Rochester Gas and Electric has reached an agreement with the Ginna nuclear power plant where it’ll subsidize the plant’s operation through September 2018. The proposed contract will cost RG&E customers, but it’s not clear just how much.
RG&E and Exelon have filed their proposed contract
with the state Public Service Commission, which has to approve it. The PSC, which is New York’s utilities oversight board, ordered the negotiations in the first place. It said Ginna’s power is necessary to ensure reliable electricity supply for RG&E and its customers. And when the Exelon subsidiary that owns Ginna filed a petition requesting the contract it claimed that without it, it’d move to close the plant.
Ginna’s owner says the plant lost more than $100 million over the past three years. And during those years, Ginna was selling 90 percent of its electricity to RG&E under a contract, often at above market rates. When that contract expired last year, Ginna had to start selling its power in New York’s competitive market, and it was receiving a lower price for its power.
The new contract is different, and somewhat complicated. In simple terms, RG&E has agreed to pay Ginna $17.5 million a month for the next three and a half years. Ginna will sell its power into the state’s marketplace and then rebate 85 percent of those revenues to RG&E. So each month, the utility company will actually pay substantially less than $17.5 million.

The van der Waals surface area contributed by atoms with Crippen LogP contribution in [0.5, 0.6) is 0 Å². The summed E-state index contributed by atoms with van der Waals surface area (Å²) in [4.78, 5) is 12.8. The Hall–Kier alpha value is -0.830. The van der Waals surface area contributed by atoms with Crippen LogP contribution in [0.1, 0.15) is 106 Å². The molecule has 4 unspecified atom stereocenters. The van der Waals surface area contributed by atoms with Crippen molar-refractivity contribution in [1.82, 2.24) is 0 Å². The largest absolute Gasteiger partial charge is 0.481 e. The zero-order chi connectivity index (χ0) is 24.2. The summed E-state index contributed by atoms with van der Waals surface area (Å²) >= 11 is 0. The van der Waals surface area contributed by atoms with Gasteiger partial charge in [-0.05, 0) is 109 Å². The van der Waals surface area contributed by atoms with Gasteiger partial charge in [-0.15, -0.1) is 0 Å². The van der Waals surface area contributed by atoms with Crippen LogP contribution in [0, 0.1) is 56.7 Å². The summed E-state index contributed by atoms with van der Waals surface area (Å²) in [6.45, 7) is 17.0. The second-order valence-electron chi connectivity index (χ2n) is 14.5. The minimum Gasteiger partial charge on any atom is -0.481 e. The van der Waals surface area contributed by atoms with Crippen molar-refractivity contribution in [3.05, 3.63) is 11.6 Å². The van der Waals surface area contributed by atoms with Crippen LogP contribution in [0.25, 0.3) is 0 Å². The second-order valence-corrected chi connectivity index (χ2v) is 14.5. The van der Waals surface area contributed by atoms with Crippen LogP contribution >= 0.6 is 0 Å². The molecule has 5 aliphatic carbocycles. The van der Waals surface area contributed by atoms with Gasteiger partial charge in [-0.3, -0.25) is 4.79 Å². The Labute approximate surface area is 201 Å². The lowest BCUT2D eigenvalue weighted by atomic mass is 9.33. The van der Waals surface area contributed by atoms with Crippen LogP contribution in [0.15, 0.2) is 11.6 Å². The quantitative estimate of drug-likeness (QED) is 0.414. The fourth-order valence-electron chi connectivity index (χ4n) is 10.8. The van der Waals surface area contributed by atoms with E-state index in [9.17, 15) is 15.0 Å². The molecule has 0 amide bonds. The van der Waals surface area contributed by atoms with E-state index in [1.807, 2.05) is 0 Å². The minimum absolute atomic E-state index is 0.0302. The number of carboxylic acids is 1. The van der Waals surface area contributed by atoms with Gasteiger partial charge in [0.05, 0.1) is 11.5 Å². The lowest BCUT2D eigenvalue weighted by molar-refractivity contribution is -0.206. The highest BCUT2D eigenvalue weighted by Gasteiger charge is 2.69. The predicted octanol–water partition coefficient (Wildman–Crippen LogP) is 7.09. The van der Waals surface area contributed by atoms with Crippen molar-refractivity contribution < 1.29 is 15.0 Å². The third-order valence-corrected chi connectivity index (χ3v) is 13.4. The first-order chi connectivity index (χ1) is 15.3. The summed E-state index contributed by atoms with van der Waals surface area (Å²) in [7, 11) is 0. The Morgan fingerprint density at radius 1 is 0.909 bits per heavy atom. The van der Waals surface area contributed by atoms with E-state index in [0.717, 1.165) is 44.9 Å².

In its PSC submission, RG&E says an average residential customer using 600 kilowatt hours a month would see an average bill increase of $3.89 per month, or 4.2 percent. But the actual cost will vary depending on the price Ginna gets for its electricity.
Alliance for a Green Economy, a group that opposes nuclear power and the proposed Ginna agreement, says the PSC should force RG&E to absorb the cost of the contract. The company should have been planning for Ginna’s retirement, the group says in a press release. And Ginna should be replaced with transmission improvements and clean energy.